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Re: Bits from the release team: the plans for etch

On Wed, Oct 26, 2005 at 01:53:19PM +0200, Gabor Gombas wrote:
> On Wed, Oct 26, 2005 at 11:11:00AM +0200, Javier Fernández-Sanguino Pe?a wrote:
> > That really depends on the daemon itself don't you think? There's a number of
> > daemons that don't create any file at all or, if they do, are created
> > only on a given directory which is removed on purge. In these cases, removing
> > the user on postrm's purge might make sense. As I said, that would be an
> > option. 
> It is still possible that those daemons _read_ some files (e.g. config
> files), and the admin did a chown/chgrp to the daemon's user. Removing
> the user and reusing the UID/GID will suddenly make those files
> accessible for a random new package which may not be intended at all.

Wrong. That is only true in the chown() case. Which is not a sensible thing
to do. Daemons should be able to read their configuration files but they
usually *don't* need to *write* them, so they should *not* own them. The
reasoning for this is that if a security vulnerability is found that affects
the daemon, and it can write to its configuration file, then you are
introducing additional risks beyond the vulnerability itself. Think for

- a chrooted() FTP server that can write to its configuration files or to the
  applications in the chroot
- a web server that can write in its web page space area.
- a SSH server that can write to sshd_config (and, consequently, can enable
  subsystems, authentication methods or remove limitations set by the admin)

If you find daemons which have their configuration files chown'ed to them
withouth there being a need to write to, please file a bug.

Now, baring the chown() case, you have two think of two type of configuration
files: those that hold sensitive information and those that do not. If they
don't hold sensitive information then you make those world readable, if they
do then you use a group, which can be shared by different packages or used by
only one package.

Here's an analysis of different situations for configuration files under
those premises:

[ File with sensitive information ]
- File is mode 640 and owned by root
- File belongs to the 'X' group, if the group is shared across packages then
  the group should not be removed (or created) by the daemon package.
- Daemon 'D' belongs to the 'X' group, so he can read the file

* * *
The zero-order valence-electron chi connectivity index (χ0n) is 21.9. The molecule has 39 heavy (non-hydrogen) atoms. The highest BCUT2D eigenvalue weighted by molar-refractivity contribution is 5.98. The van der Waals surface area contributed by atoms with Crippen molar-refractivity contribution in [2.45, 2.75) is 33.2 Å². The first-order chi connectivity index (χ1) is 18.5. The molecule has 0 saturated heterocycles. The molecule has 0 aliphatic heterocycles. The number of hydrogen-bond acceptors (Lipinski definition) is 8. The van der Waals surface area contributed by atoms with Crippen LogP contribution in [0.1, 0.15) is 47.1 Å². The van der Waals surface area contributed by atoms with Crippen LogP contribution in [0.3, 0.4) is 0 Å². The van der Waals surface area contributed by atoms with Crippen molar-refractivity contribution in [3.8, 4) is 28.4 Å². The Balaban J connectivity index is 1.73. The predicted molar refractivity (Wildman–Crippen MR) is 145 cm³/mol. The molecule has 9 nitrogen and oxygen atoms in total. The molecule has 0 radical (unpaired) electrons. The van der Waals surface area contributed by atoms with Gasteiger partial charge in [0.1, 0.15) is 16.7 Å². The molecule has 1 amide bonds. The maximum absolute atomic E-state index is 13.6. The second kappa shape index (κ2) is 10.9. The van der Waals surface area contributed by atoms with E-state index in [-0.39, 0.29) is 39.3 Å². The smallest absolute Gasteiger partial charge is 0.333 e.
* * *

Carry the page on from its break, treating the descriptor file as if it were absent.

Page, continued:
Removal consequence: none. ¿Why? if the file is *not* shared across packages,
both the user, the group and the file should be removed _at_the_same_ time on purge.
If the file is shared across packages (and is not a configuration file of the
daemon package), removal (or purge) of the daemon cannot lead to the removal
of the shared group. In either case, the file is not orphaned.

¿Can a new system daemon read the file?: no, unless he is added to the 'X'

[ File without sensitive information ]
- File is mode 644 and owned by root, and belongs to 'root' group or
  any other generic group ('adm')
- Daemon 'D' can read the file (due to it being world-readable)

Removal consequence: none, the file does not belong to the daemon user or its
group in any way, so it being remove cannot orphan the file.

¿Can a new system daemon read the file? Of course, the file is mode 644

The only situation where removing a daemon user is an issue is when the files
have either:

a- been created by the daemon through its normal operation
b- been created by the root user when impersonating the daemon

If the files hold to a) and are _not_ configuration files, log files, or
state files (i.e. under /var/run/, /var/state/, etc.) which should be removed
on purge as defined per policy, then the daemon should *not* be removed on
purge. This is the case of, for example, an MTA, which will create queue
files and spool files in normal operation.

If all the files in a) are purged and only b) remains as a possibility then
have the admin make a decission (and default to 'yes, remove'  if appropiate)



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